Tenosynovitis is inflammation of the lining of the sheath that surrounds a tendon (the cord that joins muscle to bone).
Causes, incidence, and risk factors
The synovium is a lining of the protective sheath that covers tendons. Tenosynovitis refers to inflammation of this sheath. The cause of the inflammation may be unknown, or it may result from injury, overuse, strain, or infection. The wrists, hands, and feet are areas that are commonly affected, although it may occur with any tendon sheath.
Note: A laceration to the hands or wrists that results in infection that causes tenosynovitis may be an emergency that requires surgery.
- Difficulty moving a joint
- Pain and tenderness around a joint, especially the hand, wrist, foot, and ankle
- Pain on movement of a joint
- Joint swelling in the affected area
Fever, swelling, and redness may indicate an infection, especially if a puncture or laceration caused these symptoms.
Signs and tests
A physical examination shows swelling over the involved tendon. The health care provider may touch or stretch the tendon or have you move the muscle to which it is attached to see whether you experience pain.
The goal of treatment is to relieve pain and reduce inflammation.
Rest or immobilization of the affected tendons is essential for recovery. You may want to use a splint or a removable brace to help immobolize the tendons. Applying heat or cold to the affected area should help reduce the pain and inflammation.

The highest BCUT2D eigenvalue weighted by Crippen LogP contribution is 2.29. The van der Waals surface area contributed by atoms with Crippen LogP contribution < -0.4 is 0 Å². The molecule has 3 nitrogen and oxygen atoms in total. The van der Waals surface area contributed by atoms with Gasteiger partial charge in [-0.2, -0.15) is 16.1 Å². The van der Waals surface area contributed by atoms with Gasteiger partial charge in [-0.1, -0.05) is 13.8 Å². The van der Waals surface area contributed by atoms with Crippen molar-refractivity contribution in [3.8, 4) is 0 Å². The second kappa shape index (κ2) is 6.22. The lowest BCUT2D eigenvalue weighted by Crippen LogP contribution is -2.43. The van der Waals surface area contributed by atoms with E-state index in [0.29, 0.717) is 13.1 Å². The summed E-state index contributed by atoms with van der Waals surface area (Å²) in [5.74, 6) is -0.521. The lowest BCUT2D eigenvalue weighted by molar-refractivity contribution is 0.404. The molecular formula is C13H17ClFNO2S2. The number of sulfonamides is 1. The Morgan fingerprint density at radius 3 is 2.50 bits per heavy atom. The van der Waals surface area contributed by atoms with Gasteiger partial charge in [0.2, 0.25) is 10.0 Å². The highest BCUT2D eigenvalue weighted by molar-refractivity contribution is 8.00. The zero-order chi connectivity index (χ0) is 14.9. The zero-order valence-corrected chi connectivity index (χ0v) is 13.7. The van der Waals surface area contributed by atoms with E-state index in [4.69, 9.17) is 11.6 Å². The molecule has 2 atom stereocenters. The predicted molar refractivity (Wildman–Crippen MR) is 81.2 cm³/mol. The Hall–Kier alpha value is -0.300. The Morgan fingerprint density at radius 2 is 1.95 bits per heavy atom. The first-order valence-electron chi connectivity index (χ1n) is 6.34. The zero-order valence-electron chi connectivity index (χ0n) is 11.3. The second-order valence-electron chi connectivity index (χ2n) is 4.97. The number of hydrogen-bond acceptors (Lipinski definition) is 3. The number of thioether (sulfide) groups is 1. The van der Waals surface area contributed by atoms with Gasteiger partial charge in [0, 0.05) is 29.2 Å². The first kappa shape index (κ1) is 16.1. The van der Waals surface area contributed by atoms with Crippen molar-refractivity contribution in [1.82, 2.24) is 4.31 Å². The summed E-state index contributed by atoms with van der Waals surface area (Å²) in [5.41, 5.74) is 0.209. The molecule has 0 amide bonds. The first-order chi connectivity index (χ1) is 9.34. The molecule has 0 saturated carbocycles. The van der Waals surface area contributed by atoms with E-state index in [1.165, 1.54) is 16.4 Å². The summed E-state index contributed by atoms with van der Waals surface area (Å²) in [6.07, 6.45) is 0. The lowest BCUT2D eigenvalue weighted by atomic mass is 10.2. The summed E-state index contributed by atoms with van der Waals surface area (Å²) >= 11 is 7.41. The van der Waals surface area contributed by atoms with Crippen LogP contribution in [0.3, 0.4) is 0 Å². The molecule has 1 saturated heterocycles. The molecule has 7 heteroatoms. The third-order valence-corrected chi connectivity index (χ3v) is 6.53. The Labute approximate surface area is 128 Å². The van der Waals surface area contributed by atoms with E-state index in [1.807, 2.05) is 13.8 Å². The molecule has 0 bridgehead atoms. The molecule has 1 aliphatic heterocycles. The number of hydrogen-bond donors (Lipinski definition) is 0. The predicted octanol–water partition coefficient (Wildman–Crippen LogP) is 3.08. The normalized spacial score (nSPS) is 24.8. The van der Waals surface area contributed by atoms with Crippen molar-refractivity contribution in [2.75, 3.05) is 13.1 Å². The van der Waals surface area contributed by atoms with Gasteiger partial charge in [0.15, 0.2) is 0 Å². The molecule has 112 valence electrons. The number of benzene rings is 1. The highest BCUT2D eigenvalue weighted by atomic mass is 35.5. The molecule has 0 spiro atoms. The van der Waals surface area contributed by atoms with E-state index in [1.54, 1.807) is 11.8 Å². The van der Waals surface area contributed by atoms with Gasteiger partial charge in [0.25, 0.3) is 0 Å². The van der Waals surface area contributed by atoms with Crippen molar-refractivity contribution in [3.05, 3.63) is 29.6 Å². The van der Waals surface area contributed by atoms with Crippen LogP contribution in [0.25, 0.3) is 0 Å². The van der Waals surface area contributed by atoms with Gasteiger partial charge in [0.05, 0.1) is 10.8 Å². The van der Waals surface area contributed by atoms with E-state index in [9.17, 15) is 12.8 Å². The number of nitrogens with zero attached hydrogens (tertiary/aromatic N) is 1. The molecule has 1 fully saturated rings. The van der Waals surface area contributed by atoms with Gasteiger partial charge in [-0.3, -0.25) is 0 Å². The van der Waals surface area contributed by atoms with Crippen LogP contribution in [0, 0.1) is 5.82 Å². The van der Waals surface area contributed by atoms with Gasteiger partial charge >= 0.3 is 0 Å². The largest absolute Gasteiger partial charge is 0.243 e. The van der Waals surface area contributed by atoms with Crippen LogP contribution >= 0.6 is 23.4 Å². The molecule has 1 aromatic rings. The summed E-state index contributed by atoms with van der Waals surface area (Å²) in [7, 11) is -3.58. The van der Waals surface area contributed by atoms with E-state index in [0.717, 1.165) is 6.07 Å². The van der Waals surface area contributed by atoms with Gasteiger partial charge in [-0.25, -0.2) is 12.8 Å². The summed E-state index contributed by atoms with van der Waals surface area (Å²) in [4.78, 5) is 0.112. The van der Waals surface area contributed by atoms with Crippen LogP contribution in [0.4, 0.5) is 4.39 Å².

Nonsteroidal anti-inflammatory medications (NSAIDs) such as ibruprofen can relieve pain in addition to reducing inflammation. Local injections of corticosteroids may be useful as well. Some patients require surgery to remove the inflammation surrounding the tendon, but this is not common.
For tenosynovitis caused by infection, your health care provider will prescribe antibiotics. In some severe cases, surgery may be needed to release the pus around the tendon.
After recovery, use strengthening exercises involving the muscles surrounding the affected tendon to help prevent recurrence of the injury.
The probable outcome is full recovery with treatment. However, if the condition is caused by overuse and the offending activity is not stopped, tenosynovitis is likely to recur. In chronic conditions, the tendon may be damaged and recovery may be delayed or incomplete.
If tenosynovitis is left untreated, the tendon may become permanently restricted or it may rupture.
Infection in the tendon may spread to other places in the body, which could have serious consequences.
Calling your health care provider
Call for an appointment with your health care provider if you have pain or difficulty straightening a joint or extremity. If you suspect infection, contact your health care provider immediately.
Avoiding repetitive movements and overuse of an extremity may help prevent tenosynovitis.
by Gevorg A. Poghosian, Ph.D.
All ArmMed Media material is provided for information only and is neither advice nor a substitute for proper medical care. Consult a qualified healthcare professional who understands your particular history for individual concerns.